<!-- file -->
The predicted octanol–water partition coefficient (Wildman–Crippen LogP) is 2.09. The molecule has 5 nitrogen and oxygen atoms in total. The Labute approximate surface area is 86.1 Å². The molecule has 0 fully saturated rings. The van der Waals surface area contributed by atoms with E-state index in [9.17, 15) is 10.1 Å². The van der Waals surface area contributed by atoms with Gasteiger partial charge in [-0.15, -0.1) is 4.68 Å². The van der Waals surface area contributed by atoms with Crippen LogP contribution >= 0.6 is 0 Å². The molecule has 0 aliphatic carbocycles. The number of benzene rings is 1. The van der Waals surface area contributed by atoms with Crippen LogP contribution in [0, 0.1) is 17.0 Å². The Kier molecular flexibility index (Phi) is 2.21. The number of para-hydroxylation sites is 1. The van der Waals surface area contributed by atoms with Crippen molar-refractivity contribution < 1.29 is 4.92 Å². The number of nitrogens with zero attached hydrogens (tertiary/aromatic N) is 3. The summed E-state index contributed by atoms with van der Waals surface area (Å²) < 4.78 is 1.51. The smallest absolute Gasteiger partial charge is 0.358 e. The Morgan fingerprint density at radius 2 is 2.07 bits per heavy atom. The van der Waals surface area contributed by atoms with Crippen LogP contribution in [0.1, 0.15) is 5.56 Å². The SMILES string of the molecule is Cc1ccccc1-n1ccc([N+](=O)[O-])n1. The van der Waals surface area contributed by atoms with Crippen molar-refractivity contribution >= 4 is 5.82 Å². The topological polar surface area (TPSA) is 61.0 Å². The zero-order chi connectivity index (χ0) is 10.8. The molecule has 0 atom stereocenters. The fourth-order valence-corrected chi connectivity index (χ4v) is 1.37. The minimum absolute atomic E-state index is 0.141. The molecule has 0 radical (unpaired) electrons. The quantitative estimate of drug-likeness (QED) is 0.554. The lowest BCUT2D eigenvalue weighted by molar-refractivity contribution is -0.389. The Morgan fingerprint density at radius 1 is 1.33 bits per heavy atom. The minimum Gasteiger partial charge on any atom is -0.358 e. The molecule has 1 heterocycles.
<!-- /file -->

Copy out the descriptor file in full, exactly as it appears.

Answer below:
The predicted octanol–water partition coefficient (Wildman–Crippen LogP) is 2.09. The molecule has 5 nitrogen and oxygen atoms in total. The Labute approximate surface area is 86.1 Å². The molecule has 0 fully saturated rings. The van der Waals surface area contributed by atoms with E-state index in [9.17, 15) is 10.1 Å². The van der Waals surface area contributed by atoms with Gasteiger partial charge in [-0.15, -0.1) is 4.68 Å². The van der Waals surface area contributed by atoms with Crippen LogP contribution >= 0.6 is 0 Å². The molecule has 0 aliphatic carbocycles. The number of benzene rings is 1. The van der Waals surface area contributed by atoms with Crippen LogP contribution in [0, 0.1) is 17.0 Å². The Kier molecular flexibility index (Phi) is 2.21. The number of para-hydroxylation sites is 1. The van der Waals surface area contributed by atoms with Crippen molar-refractivity contribution < 1.29 is 4.92 Å². The number of nitrogens with zero attached hydrogens (tertiary/aromatic N) is 3. The summed E-state index contributed by atoms with van der Waals surface area (Å²) < 4.78 is 1.51. The smallest absolute Gasteiger partial charge is 0.358 e. The Morgan fingerprint density at radius 2 is 2.07 bits per heavy atom. The van der Waals surface area contributed by atoms with Crippen LogP contribution in [0.1, 0.15) is 5.56 Å². The SMILES string of the molecule is Cc1ccccc1-n1ccc([N+](=O)[O-])n1. The van der Waals surface area contributed by atoms with Crippen molar-refractivity contribution >= 4 is 5.82 Å². The topological polar surface area (TPSA) is 61.0 Å². The zero-order chi connectivity index (χ0) is 10.8. The molecule has 0 atom stereocenters. The fourth-order valence-corrected chi connectivity index (χ4v) is 1.37. The minimum absolute atomic E-state index is 0.141. The molecule has 0 radical (unpaired) electrons. The quantitative estimate of drug-likeness (QED) is 0.554. The lowest BCUT2D eigenvalue weighted by molar-refractivity contribution is -0.389. The Morgan fingerprint density at radius 1 is 1.33 bits per heavy atom. The minimum Gasteiger partial charge on any atom is -0.358 e. The molecule has 1 heterocycles.